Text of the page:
Baby boomers redefine retirement age with physical and intellectual pursuits
March 21, 2013 4:00 AM
Cindy May Fenger demonstrates how she would record videos for her signing classes.
Cathy Schuster, 57, of Mt. Lebanon, tells senior citizens who claim they lack energy: "Exercise gives you energy back."
Cindy Mae Fenger,61, of Ross, on pursuing her high school dream of teaching the deaf.
Cindy May Fenger's 1970 high school yearbook mentions that she wanted to teach the deaf.
Jerry "Zeus" Horton, 62, of Wilkinsburg, works out at Urban Active Fitness in Bakery Square.
Jim Senchak, 62, of Scott, who tries to swim three times per week and to lift weights an equal number of times at the South Hills branch of the Jewish Community Center.
By Len Barcousky Pittsburgh Post-Gazette
Terri Ciletti said the only exercise she got before she retired was walking her dog. That changed last week when she began working out at the South Hills branch of the Jewish Community Center in Scott.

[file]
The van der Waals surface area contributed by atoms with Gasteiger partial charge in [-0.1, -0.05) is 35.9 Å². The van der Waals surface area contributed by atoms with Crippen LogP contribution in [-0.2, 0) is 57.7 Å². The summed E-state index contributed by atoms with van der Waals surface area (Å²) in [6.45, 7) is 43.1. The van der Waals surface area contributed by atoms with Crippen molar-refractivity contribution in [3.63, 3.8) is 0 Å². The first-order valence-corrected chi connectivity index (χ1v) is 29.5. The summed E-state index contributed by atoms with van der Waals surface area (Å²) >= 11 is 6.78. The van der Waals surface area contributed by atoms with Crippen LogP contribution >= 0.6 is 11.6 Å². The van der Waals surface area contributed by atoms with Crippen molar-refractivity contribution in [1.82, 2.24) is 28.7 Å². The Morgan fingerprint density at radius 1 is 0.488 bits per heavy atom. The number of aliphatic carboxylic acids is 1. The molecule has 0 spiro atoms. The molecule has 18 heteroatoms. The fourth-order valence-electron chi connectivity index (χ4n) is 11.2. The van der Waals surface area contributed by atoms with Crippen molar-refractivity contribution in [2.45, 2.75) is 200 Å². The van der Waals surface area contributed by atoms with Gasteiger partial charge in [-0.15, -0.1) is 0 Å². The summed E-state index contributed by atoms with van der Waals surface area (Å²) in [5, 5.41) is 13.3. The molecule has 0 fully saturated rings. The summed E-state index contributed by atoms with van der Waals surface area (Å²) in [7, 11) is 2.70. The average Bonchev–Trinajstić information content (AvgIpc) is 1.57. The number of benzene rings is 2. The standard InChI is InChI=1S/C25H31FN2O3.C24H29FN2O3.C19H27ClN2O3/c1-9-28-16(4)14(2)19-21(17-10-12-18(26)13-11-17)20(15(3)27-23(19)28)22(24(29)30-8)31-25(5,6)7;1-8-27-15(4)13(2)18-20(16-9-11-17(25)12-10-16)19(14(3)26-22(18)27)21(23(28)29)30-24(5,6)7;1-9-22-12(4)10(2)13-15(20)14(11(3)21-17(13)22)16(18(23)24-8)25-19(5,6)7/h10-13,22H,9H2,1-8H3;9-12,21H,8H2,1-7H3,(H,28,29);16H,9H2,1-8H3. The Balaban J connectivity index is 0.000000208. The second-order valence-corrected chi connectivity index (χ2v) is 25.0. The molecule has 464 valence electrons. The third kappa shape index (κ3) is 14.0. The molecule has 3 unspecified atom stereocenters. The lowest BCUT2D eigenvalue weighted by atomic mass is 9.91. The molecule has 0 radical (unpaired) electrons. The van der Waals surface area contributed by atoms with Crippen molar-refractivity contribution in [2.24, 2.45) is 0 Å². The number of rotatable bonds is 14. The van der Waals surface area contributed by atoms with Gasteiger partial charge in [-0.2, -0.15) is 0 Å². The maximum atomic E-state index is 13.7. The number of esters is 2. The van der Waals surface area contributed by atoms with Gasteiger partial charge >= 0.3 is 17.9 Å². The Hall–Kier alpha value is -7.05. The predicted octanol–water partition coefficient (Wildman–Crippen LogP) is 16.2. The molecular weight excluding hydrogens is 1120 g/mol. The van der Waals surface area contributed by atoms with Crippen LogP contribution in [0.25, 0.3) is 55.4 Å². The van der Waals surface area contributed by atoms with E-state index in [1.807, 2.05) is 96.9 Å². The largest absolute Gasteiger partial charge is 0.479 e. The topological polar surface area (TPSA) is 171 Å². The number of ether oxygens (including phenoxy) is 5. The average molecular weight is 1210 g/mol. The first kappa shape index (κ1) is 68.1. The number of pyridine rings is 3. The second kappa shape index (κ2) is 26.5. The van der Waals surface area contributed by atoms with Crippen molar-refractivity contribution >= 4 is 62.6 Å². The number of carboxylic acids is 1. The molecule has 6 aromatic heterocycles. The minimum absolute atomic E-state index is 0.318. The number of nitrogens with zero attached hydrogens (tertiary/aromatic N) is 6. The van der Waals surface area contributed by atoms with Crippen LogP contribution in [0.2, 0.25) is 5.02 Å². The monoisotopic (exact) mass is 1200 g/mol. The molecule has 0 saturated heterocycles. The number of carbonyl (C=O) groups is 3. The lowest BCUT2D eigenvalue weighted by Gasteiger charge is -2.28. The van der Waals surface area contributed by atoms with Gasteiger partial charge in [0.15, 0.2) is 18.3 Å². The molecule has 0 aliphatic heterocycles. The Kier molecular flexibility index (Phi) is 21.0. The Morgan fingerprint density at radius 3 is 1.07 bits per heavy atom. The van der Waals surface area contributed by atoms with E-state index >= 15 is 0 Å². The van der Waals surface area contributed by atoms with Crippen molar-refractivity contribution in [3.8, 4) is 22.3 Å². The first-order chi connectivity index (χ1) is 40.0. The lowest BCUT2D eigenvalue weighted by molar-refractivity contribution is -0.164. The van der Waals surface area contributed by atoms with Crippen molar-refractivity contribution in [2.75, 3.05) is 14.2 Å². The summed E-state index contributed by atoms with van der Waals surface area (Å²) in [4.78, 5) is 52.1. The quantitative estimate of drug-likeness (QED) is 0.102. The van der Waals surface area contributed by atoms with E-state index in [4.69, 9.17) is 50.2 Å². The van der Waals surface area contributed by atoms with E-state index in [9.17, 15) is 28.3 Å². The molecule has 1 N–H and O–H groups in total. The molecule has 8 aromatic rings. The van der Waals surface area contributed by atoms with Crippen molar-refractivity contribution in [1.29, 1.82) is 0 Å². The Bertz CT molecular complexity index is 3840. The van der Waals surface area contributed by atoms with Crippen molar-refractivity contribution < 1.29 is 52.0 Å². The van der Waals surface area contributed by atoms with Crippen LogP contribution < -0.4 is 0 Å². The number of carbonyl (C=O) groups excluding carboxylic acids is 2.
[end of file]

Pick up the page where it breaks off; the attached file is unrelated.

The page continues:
"I see a lot of people my age who can't move around," Ms. Ciletti, 66, said as she progressed from machine to machine at the suburban fitness center. "If I want to stay healthy, I have to stay fit," she said.
Ms. Ciletti, of Mt. Lebanon, is among the 78 million people born in the United States between 1946 and 1964 who now are -- often reluctantly -- joining the ranks of senior citizens. The Pew Research Center has estimated that 10,000 members of the generation known as baby boomers will turn 65 today, and that trend will continue for the next 17 years.
While their parents and grandparents usually viewed that milestone birthday as a time to withdraw from full-time work and relax, many boomers are remaking themselves for the second and third acts of their lives. Some have returned to school to prepare for new careers. Some, especially after their children learn to drive or move out for work or college, are taking up new sports and enrolling in gym programs.